Spies, Lies, Goodbyes and the Quest For Blue

in Thrillers by

The color blue—one of the rarest colors on earth. It is the color of the sky and sea, of eternity, of divinity. And sometimes the color of death.

A color which proved to be at the heart of the race for the most coveted porcelain in the world. In The Blue (Endeavour Quill), Nancy Bilyeau uses the 18th century race to manufacture porcelain—adding spies from England and France—to create a historical thriller with an ingenious premise.

Twenty-four-year-old Genevieve Planché is a passionate painter but may not pursue her art; historical painting is not appropriate for women in 1758 England. Although she paints flowers on silk dresses, and will soon become a decorator at Derby Porcelain Works, her work is almost a mockery of her desire to paint the world with her brush, like William Hogarth.

After being shamed for trying to gain notice at a party of artists, sophisticated patron of the arts, Sir Gabriel Courtenay, offers Genevieve her dream. But that dream comes with a price. If she will spy for him at Derby to secure the formula for the world’s most beautiful blue, he will pay for her move to Venice where she can apprentice as a historical oil painter.

Upon her arrival at the Derby Porcelain Works, Genevieve begins her quest to locate the chemist working on the new blue but must pace her inquiries to hide her true intentions. She is surprised to become friends with Evelyn Devlin, the step-daughter of the major financier for the factory. Investigating the location of the chemist and communicating her findings to Sir Gabriel with invisible ink proves to be tricky since she shares a bedroom with Evelyn. And soon, the guilt of deceiving Evelyn plagues Genevieve. She is ashamed to be a liar and a spy.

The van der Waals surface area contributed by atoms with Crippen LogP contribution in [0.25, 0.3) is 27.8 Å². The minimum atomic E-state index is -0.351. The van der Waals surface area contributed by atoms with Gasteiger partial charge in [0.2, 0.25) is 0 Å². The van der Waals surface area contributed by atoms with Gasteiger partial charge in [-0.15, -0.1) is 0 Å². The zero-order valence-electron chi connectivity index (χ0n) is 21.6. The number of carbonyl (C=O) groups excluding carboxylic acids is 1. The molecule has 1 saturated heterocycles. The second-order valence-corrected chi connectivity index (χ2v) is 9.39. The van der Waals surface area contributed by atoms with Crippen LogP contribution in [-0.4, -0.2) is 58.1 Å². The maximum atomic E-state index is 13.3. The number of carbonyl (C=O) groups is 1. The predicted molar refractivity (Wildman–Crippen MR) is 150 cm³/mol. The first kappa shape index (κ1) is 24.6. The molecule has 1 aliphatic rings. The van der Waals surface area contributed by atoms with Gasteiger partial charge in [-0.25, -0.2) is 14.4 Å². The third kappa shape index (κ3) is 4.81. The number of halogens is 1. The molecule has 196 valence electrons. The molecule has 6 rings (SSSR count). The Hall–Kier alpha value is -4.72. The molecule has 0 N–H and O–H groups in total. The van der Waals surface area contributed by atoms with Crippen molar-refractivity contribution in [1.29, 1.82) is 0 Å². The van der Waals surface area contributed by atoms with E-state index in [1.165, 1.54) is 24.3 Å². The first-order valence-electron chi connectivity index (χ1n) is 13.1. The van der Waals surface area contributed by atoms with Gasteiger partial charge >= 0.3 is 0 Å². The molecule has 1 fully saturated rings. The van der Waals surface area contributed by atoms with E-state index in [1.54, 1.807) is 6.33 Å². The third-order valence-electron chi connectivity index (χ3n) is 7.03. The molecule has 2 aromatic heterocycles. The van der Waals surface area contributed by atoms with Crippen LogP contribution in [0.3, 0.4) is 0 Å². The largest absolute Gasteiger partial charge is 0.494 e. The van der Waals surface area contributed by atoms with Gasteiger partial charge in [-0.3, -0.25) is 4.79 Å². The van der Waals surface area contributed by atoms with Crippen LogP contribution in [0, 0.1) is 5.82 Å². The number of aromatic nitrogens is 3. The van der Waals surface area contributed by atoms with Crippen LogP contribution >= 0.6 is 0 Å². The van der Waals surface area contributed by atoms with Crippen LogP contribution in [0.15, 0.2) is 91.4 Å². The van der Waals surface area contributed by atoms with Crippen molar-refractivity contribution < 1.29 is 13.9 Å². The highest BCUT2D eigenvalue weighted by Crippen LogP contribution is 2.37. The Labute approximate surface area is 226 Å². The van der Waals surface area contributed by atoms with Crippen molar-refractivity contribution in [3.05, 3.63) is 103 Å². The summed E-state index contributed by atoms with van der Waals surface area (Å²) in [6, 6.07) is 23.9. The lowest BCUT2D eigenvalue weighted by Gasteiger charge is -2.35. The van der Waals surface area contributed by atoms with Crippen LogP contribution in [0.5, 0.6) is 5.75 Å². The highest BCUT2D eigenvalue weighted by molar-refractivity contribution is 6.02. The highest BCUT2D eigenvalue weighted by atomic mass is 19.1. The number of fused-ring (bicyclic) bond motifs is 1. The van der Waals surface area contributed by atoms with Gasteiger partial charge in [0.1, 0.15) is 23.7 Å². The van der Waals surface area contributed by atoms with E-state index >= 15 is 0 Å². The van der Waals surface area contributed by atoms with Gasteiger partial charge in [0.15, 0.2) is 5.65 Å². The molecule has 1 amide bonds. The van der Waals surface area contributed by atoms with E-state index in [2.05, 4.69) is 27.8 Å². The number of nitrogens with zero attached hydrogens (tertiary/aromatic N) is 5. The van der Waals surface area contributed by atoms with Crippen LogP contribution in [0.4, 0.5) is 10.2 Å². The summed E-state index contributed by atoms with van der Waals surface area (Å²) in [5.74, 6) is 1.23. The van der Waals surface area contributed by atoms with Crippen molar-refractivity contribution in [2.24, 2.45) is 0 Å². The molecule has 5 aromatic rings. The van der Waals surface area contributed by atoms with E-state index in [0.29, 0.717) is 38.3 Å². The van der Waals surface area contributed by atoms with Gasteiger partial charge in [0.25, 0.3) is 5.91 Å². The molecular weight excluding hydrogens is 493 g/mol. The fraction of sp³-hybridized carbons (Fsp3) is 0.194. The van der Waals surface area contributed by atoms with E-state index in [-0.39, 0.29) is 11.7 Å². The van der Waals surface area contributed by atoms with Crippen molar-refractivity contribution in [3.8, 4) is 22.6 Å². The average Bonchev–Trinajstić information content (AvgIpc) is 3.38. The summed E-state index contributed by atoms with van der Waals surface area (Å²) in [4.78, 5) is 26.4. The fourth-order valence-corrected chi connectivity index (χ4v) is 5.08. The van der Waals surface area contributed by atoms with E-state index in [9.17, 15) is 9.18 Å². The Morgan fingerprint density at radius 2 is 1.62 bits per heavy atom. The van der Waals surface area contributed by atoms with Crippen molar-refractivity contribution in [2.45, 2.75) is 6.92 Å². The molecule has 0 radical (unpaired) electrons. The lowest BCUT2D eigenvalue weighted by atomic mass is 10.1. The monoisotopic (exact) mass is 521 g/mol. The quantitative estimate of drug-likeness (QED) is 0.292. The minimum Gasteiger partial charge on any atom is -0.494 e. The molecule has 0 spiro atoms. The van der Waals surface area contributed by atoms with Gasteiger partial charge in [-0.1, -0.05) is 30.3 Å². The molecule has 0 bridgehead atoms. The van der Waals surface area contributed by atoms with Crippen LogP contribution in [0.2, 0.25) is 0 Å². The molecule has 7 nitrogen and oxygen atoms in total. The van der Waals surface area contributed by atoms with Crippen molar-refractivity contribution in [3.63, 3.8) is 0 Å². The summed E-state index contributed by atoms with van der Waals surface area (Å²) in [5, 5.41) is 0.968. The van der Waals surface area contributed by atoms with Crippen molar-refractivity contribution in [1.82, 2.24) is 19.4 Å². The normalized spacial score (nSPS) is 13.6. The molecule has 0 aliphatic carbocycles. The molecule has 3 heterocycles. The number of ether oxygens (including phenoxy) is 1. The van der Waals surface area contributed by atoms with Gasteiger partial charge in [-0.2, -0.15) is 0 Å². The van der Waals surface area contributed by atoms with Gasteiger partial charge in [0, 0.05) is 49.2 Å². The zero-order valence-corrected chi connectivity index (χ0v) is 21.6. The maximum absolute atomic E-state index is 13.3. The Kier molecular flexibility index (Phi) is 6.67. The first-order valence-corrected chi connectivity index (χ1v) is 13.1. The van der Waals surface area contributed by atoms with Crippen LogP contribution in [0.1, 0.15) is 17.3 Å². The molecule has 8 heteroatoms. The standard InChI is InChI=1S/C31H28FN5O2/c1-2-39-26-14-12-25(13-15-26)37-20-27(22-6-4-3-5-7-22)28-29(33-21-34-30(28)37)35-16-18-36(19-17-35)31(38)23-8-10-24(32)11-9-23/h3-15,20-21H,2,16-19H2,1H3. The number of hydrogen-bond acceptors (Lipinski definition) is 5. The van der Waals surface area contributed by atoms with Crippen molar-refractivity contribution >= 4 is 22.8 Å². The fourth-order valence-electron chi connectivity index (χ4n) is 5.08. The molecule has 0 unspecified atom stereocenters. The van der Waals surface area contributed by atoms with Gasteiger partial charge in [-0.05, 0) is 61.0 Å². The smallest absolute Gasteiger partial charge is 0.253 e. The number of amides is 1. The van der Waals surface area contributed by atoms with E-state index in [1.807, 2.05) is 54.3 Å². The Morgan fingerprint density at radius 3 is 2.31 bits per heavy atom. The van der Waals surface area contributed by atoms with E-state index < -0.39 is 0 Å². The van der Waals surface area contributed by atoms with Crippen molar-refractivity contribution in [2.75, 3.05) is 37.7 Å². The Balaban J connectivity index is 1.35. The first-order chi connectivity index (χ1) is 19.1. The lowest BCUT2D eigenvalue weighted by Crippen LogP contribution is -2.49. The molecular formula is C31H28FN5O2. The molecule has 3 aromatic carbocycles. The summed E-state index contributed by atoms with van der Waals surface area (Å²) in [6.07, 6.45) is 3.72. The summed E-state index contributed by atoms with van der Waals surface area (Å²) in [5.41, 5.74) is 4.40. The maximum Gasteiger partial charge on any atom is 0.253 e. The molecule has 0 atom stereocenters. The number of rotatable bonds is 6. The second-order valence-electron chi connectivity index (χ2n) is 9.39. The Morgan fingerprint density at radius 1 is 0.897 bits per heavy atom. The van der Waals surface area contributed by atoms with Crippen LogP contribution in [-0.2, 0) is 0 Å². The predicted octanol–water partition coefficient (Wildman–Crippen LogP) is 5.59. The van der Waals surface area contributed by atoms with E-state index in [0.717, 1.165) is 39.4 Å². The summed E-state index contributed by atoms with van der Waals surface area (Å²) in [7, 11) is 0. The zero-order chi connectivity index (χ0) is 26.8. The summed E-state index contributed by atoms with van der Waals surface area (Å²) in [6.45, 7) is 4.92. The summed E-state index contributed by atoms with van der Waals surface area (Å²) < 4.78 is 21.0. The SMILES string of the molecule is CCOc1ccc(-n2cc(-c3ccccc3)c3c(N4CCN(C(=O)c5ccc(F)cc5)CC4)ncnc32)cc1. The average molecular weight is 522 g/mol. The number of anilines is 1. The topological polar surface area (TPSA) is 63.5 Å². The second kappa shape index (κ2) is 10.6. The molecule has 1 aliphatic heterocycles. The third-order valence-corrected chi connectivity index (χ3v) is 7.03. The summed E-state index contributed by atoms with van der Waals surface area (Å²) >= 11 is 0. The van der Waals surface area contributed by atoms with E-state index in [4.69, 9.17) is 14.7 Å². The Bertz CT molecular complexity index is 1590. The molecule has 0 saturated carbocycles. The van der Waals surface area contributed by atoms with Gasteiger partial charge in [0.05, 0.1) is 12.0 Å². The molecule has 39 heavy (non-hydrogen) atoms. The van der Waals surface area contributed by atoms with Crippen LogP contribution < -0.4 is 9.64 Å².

When Genevieve finally meets the chemist, Thomas Sturbridge, he is nothing like she imagined. His youthful smile and pleasant demeanor quickly capture her heart. How can she betray him by continuing her mission to steal his formula for the color that will revolutionize the porcelain industry? And if she rejects her assignment, will she be able to escape the fatal consequences?

The idea for this story struck Bilyeau’s writer-brain while touring the Washington, D.C. estate of Marjorie Merriweather Post. When the tour stopped at the large Sèvres porcelain collection, the guide commented that the fierce rivalry between European porcelain factories was “the space race of its time.” Add in spies and villainy, and a thriller was born.

Bilyeau pulled from her Huguenot ancestry to create Genevieve Planché and her grandfather Pierre Billiou (yes, that is the original version of Bilyeau’s name). Although the characters  Genevieve, Thomas Sturbridge, and Sir Gabriel Courtenay were created from Bilyeau’s imagination, Derby Porcelain Works, and characters Andrew Planché, William Duesbury, and John Heath were real, as was the rivalry between the European porcelain manufactories.

At the heart of this story is the gender bias toward women in 18th century England and France. Genevieve and Evelyn didn’t fit into a world fixed on men. Although Genevieve yearned to paint the people in the city she loved, “serious” painting for her was out of the question. It would be improper for a woman to look upon nude models, and the intellectual demands of art would be harmful to her delicate sensibilities. Genevieve had to choose: live a life of unfulfilled boredom or pursue her passion at the price of deceit and betrayal.

Through exhaustive research of 18th century porcelain, women artists and chemists, and both industrial and political espionage, Bilyeau has refashioned the past into a thrilling tale of longing and lies. The Blue is replete with history, suspense, social justice, and of course, exquisite color.

The Blue is now available for purchase.

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ABOUT NANCY BILYEAU:

Nancy Bilyeau is the author of the historical thriller The Blue and the Tudor mystery series The Crown, The Chalice, and The Tapestry, on sale in nine countries. She is a magazine editor who has lived in the United States and Canada.

K. L. Romo writes about life on the fringe: teetering dangerously on the edge is more interesting than standing safely in the middle. She is passionate about women’s issues, loves noisy clocks and fuzzy blankets, but HATES the word normal. Visit KLRomo.com or @klromo.

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